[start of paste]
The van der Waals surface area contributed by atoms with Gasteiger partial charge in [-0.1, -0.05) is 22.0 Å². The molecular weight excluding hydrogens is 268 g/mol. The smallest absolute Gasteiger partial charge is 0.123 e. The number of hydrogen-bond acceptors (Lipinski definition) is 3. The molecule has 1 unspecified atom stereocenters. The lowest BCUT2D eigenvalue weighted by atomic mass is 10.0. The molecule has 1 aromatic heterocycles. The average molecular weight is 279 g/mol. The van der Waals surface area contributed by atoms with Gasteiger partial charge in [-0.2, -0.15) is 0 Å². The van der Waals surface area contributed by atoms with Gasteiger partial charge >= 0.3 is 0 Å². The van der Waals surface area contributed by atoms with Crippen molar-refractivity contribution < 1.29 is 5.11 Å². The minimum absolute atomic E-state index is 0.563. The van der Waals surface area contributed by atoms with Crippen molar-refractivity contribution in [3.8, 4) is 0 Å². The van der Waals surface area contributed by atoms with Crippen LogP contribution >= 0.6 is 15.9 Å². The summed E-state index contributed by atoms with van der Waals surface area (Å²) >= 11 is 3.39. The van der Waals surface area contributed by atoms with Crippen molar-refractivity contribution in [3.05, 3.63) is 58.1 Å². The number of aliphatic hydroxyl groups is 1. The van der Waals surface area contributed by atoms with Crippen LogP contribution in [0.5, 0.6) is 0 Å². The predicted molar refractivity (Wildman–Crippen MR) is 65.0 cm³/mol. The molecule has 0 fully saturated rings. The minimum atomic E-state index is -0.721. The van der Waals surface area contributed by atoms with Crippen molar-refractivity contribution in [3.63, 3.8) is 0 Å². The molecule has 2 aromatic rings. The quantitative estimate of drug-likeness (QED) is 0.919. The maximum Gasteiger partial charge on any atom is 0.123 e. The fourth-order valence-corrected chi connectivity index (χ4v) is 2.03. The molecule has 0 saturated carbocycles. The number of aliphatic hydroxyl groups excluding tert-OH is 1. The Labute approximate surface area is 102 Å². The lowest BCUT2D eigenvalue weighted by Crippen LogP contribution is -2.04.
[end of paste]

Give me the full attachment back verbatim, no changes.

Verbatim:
The van der Waals surface area contributed by atoms with Gasteiger partial charge in [-0.1, -0.05) is 22.0 Å². The molecular weight excluding hydrogens is 268 g/mol. The smallest absolute Gasteiger partial charge is 0.123 e. The number of hydrogen-bond acceptors (Lipinski definition) is 3. The molecule has 1 unspecified atom stereocenters. The lowest BCUT2D eigenvalue weighted by atomic mass is 10.0. The molecule has 1 aromatic heterocycles. The average molecular weight is 279 g/mol. The van der Waals surface area contributed by atoms with Gasteiger partial charge in [-0.2, -0.15) is 0 Å². The van der Waals surface area contributed by atoms with Gasteiger partial charge >= 0.3 is 0 Å². The van der Waals surface area contributed by atoms with Crippen molar-refractivity contribution < 1.29 is 5.11 Å². The minimum absolute atomic E-state index is 0.563. The van der Waals surface area contributed by atoms with Crippen molar-refractivity contribution in [3.8, 4) is 0 Å². The van der Waals surface area contributed by atoms with Crippen LogP contribution >= 0.6 is 15.9 Å². The summed E-state index contributed by atoms with van der Waals surface area (Å²) >= 11 is 3.39. The van der Waals surface area contributed by atoms with Crippen molar-refractivity contribution in [3.05, 3.63) is 58.1 Å². The number of aliphatic hydroxyl groups is 1. The van der Waals surface area contributed by atoms with Crippen LogP contribution in [0.5, 0.6) is 0 Å². The predicted molar refractivity (Wildman–Crippen MR) is 65.0 cm³/mol. The molecule has 0 fully saturated rings. The minimum atomic E-state index is -0.721. The van der Waals surface area contributed by atoms with Crippen molar-refractivity contribution in [3.63, 3.8) is 0 Å². The molecule has 2 aromatic rings. The quantitative estimate of drug-likeness (QED) is 0.919. The maximum Gasteiger partial charge on any atom is 0.123 e. The fourth-order valence-corrected chi connectivity index (χ4v) is 2.03. The molecule has 0 saturated carbocycles. The number of aliphatic hydroxyl groups excluding tert-OH is 1. The Labute approximate surface area is 102 Å². The lowest BCUT2D eigenvalue weighted by Crippen LogP contribution is -2.04.